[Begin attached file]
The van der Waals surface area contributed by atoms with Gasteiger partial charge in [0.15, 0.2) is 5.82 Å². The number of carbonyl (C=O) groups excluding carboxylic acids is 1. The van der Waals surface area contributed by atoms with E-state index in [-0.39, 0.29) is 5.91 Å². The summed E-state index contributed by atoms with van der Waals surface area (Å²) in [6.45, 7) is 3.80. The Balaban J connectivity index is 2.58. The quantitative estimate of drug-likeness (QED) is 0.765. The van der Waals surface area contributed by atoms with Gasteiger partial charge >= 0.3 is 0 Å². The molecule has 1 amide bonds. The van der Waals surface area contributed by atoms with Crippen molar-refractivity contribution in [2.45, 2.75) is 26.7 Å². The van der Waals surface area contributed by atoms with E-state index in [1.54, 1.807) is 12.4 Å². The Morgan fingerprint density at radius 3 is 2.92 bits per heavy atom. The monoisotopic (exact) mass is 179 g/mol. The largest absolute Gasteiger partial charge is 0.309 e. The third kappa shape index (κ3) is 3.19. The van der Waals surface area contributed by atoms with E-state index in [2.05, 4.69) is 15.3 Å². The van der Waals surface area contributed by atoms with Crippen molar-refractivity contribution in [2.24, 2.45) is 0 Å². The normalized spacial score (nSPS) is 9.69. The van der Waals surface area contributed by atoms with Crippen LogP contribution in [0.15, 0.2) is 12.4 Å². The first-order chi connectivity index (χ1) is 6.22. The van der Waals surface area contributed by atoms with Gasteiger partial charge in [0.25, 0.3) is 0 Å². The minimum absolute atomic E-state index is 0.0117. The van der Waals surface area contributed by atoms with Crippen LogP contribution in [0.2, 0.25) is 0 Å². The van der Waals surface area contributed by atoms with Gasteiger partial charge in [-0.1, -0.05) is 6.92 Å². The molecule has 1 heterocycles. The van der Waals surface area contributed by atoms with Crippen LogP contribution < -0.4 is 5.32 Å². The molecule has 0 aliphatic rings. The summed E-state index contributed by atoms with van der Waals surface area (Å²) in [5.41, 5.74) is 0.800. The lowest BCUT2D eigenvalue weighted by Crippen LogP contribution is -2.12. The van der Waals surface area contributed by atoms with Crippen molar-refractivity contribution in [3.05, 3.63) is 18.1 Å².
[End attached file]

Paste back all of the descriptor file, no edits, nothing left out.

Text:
The van der Waals surface area contributed by atoms with Gasteiger partial charge in [0.15, 0.2) is 5.82 Å². The number of carbonyl (C=O) groups excluding carboxylic acids is 1. The van der Waals surface area contributed by atoms with E-state index in [-0.39, 0.29) is 5.91 Å². The summed E-state index contributed by atoms with van der Waals surface area (Å²) in [6.45, 7) is 3.80. The Balaban J connectivity index is 2.58. The quantitative estimate of drug-likeness (QED) is 0.765. The van der Waals surface area contributed by atoms with Gasteiger partial charge >= 0.3 is 0 Å². The molecule has 1 amide bonds. The van der Waals surface area contributed by atoms with Crippen molar-refractivity contribution in [2.45, 2.75) is 26.7 Å². The van der Waals surface area contributed by atoms with E-state index in [1.54, 1.807) is 12.4 Å². The Morgan fingerprint density at radius 3 is 2.92 bits per heavy atom. The monoisotopic (exact) mass is 179 g/mol. The largest absolute Gasteiger partial charge is 0.309 e. The third kappa shape index (κ3) is 3.19. The van der Waals surface area contributed by atoms with E-state index in [2.05, 4.69) is 15.3 Å². The van der Waals surface area contributed by atoms with Crippen molar-refractivity contribution in [2.24, 2.45) is 0 Å². The normalized spacial score (nSPS) is 9.69. The van der Waals surface area contributed by atoms with Crippen LogP contribution in [0.15, 0.2) is 12.4 Å². The first-order chi connectivity index (χ1) is 6.22. The van der Waals surface area contributed by atoms with Gasteiger partial charge in [0.25, 0.3) is 0 Å². The minimum absolute atomic E-state index is 0.0117. The van der Waals surface area contributed by atoms with Crippen LogP contribution in [0.2, 0.25) is 0 Å². The van der Waals surface area contributed by atoms with Gasteiger partial charge in [-0.1, -0.05) is 6.92 Å². The molecule has 1 heterocycles. The van der Waals surface area contributed by atoms with Crippen LogP contribution < -0.4 is 5.32 Å². The molecule has 0 aliphatic rings. The summed E-state index contributed by atoms with van der Waals surface area (Å²) in [5.41, 5.74) is 0.800. The lowest BCUT2D eigenvalue weighted by Crippen LogP contribution is -2.12. The van der Waals surface area contributed by atoms with Crippen molar-refractivity contribution in [3.05, 3.63) is 18.1 Å².